Malaysia is set to return 3,000 tonnes of non-recyclable or low quality plastic to the US, Canada, Saudi Arabia and other countries. Malaysia is now refusing to be the dumping ground for the rest of the world. “Garbage is traded under the pretext of recycling,” Malaysian environment minister Yeo Bee Yin said. “Malaysians are forced to suffer poor air quality due to open burning of plastics which leads to health hazard, polluted rivers, illegal landfills and a host of other related problems.”
Kuala Lumpur banned imports of contaminated plastic waste in October 2018, and returned five containers of waste to Spain in May 2019. The Philippines has in May shipped 69 containers of rotting waste received from Canada more than five years ago back where it came from as nations in the region increasingly reject serving as dumpsites for wealthier states.
The United Nations are backing a proposed amendment, supported by 187 countries, to the international regulations governing the movement of hazardous waste. This will mean that such exports will require prior consent from the governments of the destination countries. Tellingly the USA has opted out of this new accord. Do not rest easy this is just the beginning.
This pushback by Asian and African countries is right and overdue. If we are to solve the global plastic waste problem each country needs to take responsibility for its own waste. If you cannot dispose of it in an ecologically sensible way, don’t import the products. It does not really get simpler than that, no ifs and no buts. This is common sense.
Some countries and cities have taken unilateral limited actions to counter the plastics scourge, such as Kenya, Rwanda, Morocco, Taiwan, India, France, Vanuatu, Taiwan, Zimbabwe, Australia and New Delhi, Malibu, Seattle and Montreal mainly focussed on plastic bags, straws, cutlery, stirrers and the like.
The EU will be restricting the following plastic items by 2021: single-use plastic cutlery (forks, knives, spoons and chopsticks), single-use plastic plates, plastic straws, cotton bud sticks made of plastic, plastic balloon sticks, oxo-degradable plastics and food containers and expanded polystyrene cups. The EU also plans to collect 90% of plastic bottles by 2029 and greater application of the polluter pays principle. Far too little, and certainly too late.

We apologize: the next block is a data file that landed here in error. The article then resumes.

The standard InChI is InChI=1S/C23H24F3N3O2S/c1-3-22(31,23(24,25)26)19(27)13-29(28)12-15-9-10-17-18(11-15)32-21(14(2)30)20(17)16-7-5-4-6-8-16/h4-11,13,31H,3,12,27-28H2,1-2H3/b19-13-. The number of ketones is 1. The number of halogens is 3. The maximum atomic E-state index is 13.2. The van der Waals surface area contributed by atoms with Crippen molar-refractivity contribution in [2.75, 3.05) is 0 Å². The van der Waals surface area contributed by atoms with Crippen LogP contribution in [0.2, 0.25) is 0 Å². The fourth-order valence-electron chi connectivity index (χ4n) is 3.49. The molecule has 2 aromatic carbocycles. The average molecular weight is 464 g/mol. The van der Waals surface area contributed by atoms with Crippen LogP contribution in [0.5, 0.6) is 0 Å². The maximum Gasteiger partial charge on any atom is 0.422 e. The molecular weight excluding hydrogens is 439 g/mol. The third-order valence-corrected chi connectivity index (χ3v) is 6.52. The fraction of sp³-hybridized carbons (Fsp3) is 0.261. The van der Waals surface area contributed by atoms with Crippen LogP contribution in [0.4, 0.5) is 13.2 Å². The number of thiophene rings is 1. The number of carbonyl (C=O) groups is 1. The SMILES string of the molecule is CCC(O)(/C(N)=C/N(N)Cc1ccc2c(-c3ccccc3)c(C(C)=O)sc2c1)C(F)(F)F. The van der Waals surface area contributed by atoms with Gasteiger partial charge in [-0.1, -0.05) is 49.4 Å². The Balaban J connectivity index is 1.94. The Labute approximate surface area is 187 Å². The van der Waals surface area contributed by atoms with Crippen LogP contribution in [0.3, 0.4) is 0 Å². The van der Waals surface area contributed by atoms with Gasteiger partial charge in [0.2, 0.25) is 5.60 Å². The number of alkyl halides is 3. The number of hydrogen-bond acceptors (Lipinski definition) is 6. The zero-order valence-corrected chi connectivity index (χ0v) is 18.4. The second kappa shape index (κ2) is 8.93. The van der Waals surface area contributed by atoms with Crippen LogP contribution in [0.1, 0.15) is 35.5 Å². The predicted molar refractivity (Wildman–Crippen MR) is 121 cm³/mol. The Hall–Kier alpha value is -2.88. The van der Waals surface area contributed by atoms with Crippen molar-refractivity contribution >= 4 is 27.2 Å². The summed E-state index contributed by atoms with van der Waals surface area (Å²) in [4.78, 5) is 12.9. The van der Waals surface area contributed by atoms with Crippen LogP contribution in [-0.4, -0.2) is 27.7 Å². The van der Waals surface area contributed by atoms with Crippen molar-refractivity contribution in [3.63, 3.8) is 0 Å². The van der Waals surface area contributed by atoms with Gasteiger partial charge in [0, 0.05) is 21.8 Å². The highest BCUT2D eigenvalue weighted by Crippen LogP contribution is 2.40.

It is high time that as consumers we demand that the unnecessary and toxic plastic be no longer produced. We must insist that all packaging must be 100% reusable or compostable. We must make it clear that we want the phasing out of the production of single use plastic within the next 3 years – this means cutting plastic production by 50%. This is not a demand problem. This is a supply problem. The Petrochemical industry owns all the plastic manufacturing plants and are forecasting an increase of 40% in the production of plastic for the next decade. Banning single plastic items will not work. For every one plastic item that is banned another hundred new ones are produced using plastic, rather than other materials.
All countries have failed to successfully manage their plastic waste. When it comes to plastic there is only one ‘R’ and that is Reduce. All persons who are in a position to affect outcomes must decide on which side they stand. We all should be mindful that we have sown the wind, and if we do not hastily do enough of the right things to fix this, we shall without a doubt reap the whirlwind.